For the raids on France and Western Europe the SAS became a brigade in the Allied Airborne Corps under command of Lieutenant General Boy Browning. The force was now comprised of two British SAS regiments, two French and a Belgian regiment.
The SAS were initially dropped onto the France coastline on the eve of D-Day tasked with mounting diversionary raids in support of a deception plan that was designed to fool the Nazis into moving forces away from the intended location of the main allied landings at Normandy. These raids were followed by squadron groups with their jeeps and armour to establish basses in German occupied territory. From there the SAS could launch more raids on German infrastructure with the co-operation/intelligence of the French Resistance.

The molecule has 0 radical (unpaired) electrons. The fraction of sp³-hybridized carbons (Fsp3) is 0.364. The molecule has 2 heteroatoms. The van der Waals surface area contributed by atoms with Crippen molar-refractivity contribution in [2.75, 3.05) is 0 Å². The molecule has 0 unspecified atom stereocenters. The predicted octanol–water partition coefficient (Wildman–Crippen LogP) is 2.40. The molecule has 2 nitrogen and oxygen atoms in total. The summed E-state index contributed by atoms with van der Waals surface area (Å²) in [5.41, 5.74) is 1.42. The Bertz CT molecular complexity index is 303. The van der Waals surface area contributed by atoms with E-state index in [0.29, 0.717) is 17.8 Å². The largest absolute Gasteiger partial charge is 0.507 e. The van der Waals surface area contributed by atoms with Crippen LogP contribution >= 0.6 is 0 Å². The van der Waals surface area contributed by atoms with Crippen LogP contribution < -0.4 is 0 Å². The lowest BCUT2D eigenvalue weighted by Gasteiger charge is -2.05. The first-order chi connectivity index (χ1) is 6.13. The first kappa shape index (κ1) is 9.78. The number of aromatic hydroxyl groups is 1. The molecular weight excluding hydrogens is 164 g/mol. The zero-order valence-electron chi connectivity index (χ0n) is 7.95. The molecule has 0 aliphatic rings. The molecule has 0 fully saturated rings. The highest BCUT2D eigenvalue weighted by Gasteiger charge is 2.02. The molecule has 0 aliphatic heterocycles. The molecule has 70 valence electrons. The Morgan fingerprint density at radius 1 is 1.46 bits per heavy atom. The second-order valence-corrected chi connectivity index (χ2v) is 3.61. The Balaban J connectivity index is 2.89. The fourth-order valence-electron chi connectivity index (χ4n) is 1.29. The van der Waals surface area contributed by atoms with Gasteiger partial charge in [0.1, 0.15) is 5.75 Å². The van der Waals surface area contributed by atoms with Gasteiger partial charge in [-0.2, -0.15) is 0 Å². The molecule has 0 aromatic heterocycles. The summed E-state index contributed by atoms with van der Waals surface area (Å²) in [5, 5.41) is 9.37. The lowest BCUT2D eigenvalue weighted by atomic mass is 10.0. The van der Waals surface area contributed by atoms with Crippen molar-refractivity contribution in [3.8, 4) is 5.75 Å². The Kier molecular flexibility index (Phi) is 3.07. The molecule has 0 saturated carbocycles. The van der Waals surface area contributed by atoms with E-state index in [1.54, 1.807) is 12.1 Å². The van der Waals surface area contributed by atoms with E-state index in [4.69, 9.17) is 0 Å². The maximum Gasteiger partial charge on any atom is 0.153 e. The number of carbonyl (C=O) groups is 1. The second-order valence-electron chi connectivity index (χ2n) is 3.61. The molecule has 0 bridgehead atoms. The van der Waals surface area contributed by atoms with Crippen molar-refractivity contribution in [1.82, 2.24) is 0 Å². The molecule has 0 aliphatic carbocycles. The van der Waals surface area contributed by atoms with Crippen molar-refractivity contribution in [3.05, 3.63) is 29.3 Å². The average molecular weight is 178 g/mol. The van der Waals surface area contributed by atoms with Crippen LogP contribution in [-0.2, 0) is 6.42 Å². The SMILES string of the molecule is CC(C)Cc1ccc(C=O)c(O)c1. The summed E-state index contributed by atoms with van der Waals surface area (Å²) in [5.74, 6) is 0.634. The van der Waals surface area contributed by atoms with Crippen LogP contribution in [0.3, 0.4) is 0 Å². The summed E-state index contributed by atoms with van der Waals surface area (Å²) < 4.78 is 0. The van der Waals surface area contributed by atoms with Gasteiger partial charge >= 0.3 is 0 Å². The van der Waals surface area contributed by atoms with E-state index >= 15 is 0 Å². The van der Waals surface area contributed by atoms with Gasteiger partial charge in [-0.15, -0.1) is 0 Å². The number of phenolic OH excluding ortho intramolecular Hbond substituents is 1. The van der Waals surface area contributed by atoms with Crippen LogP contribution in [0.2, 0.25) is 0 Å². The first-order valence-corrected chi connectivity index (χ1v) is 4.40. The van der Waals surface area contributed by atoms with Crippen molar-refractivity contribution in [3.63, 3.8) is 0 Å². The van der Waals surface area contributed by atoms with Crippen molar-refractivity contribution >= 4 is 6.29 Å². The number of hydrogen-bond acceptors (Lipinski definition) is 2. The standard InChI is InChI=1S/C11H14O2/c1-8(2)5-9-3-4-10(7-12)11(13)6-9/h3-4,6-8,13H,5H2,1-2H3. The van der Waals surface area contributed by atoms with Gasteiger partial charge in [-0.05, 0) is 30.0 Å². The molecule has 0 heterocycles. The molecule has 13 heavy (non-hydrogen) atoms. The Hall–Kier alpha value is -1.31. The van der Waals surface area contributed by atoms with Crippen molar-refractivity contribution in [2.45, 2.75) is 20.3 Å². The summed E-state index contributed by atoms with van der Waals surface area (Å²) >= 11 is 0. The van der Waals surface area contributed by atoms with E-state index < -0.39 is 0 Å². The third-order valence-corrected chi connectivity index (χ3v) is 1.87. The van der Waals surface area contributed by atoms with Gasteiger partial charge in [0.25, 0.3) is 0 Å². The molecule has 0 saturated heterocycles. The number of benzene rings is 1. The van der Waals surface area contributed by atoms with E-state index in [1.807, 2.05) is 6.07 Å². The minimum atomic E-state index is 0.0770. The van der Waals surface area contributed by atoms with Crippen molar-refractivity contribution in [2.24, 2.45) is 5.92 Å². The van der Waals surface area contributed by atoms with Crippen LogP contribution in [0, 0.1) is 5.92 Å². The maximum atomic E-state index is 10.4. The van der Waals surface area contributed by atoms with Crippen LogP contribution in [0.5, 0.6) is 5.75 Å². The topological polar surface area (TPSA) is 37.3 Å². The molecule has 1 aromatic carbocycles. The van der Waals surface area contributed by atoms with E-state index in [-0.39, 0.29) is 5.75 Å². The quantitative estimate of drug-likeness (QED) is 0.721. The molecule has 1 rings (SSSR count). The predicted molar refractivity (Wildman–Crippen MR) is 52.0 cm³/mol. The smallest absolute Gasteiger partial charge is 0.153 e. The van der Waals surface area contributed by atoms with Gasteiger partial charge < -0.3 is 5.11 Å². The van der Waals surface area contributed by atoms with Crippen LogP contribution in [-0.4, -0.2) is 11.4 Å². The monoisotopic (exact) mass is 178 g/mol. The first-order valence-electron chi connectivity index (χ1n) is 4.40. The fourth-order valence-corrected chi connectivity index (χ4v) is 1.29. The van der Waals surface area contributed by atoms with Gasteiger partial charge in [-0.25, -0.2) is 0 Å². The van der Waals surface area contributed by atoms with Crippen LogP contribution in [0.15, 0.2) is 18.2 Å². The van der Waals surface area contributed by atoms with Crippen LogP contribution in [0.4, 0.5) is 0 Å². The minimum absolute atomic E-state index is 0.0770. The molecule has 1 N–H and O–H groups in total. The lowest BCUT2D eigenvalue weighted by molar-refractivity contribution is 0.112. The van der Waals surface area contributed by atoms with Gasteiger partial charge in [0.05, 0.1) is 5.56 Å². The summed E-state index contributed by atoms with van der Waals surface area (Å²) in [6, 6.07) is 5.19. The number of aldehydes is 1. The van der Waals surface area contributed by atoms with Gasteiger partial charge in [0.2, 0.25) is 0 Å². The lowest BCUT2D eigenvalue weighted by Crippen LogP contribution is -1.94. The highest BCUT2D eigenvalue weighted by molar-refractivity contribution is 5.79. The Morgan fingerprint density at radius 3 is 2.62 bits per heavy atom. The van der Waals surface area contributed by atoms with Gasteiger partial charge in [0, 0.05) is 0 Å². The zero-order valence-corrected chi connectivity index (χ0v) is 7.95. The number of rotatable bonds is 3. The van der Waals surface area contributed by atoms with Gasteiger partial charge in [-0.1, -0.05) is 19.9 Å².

In the area of Dijon Operation Houndsworth ran from 6 - 21 June 1944, the German occupying troops were under constant attack and the main railway line was hit 22 times, 70 vehicles were destroyed, 220 enemy personnel, killed or wounded. Other operations weren't so successful Operation Bullbasket in the area of PUATEA started off successfully however the base area was eventually betrayed by Collaborators the Germans killed several men and captured 33 who were subsequently executed. Towards the end of the European war Brigadier Mad Mike Calvert, himself a distinguished war veteran commanded the SAS Brigade. After the hostilities ended the SAS were used to search for suspected war criminals and bring them to justice, in all the SAS contributed to greatly to the war effort. Not just by destroying large numbers of enemy planes etc, but by tying down enemy troops in diversionary raids, guard duties and security duties. The brigade suffered over 300 casualties from the 2000 men involved.